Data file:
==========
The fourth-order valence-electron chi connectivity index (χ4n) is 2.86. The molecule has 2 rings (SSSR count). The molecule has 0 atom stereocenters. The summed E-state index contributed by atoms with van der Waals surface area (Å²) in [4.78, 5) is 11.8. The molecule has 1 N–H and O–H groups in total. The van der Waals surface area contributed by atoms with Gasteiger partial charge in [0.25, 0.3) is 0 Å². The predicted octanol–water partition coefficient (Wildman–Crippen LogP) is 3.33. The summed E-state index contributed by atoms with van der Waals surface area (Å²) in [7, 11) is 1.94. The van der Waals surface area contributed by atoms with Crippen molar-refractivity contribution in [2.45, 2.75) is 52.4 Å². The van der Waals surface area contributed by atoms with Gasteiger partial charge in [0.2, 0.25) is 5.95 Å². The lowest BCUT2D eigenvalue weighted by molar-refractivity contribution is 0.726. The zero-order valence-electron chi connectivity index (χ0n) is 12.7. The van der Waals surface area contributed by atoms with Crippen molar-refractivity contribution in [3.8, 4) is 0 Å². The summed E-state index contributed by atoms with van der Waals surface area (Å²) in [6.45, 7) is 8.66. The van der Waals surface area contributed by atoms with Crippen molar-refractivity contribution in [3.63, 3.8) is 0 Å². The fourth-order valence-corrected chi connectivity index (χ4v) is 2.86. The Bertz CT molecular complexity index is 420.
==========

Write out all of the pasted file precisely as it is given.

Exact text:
The fourth-order valence-electron chi connectivity index (χ4n) is 2.86. The molecule has 2 rings (SSSR count). The molecule has 0 atom stereocenters. The summed E-state index contributed by atoms with van der Waals surface area (Å²) in [4.78, 5) is 11.8. The molecule has 1 N–H and O–H groups in total. The van der Waals surface area contributed by atoms with Gasteiger partial charge in [0.25, 0.3) is 0 Å². The predicted octanol–water partition coefficient (Wildman–Crippen LogP) is 3.33. The summed E-state index contributed by atoms with van der Waals surface area (Å²) in [7, 11) is 1.94. The van der Waals surface area contributed by atoms with Crippen molar-refractivity contribution in [2.45, 2.75) is 52.4 Å². The van der Waals surface area contributed by atoms with Gasteiger partial charge in [0.2, 0.25) is 5.95 Å². The lowest BCUT2D eigenvalue weighted by molar-refractivity contribution is 0.726. The zero-order valence-electron chi connectivity index (χ0n) is 12.7. The van der Waals surface area contributed by atoms with Crippen molar-refractivity contribution in [3.8, 4) is 0 Å². The summed E-state index contributed by atoms with van der Waals surface area (Å²) in [6.45, 7) is 8.66. The van der Waals surface area contributed by atoms with Crippen molar-refractivity contribution in [3.63, 3.8) is 0 Å². The fourth-order valence-corrected chi connectivity index (χ4v) is 2.86. The Bertz CT molecular complexity index is 420.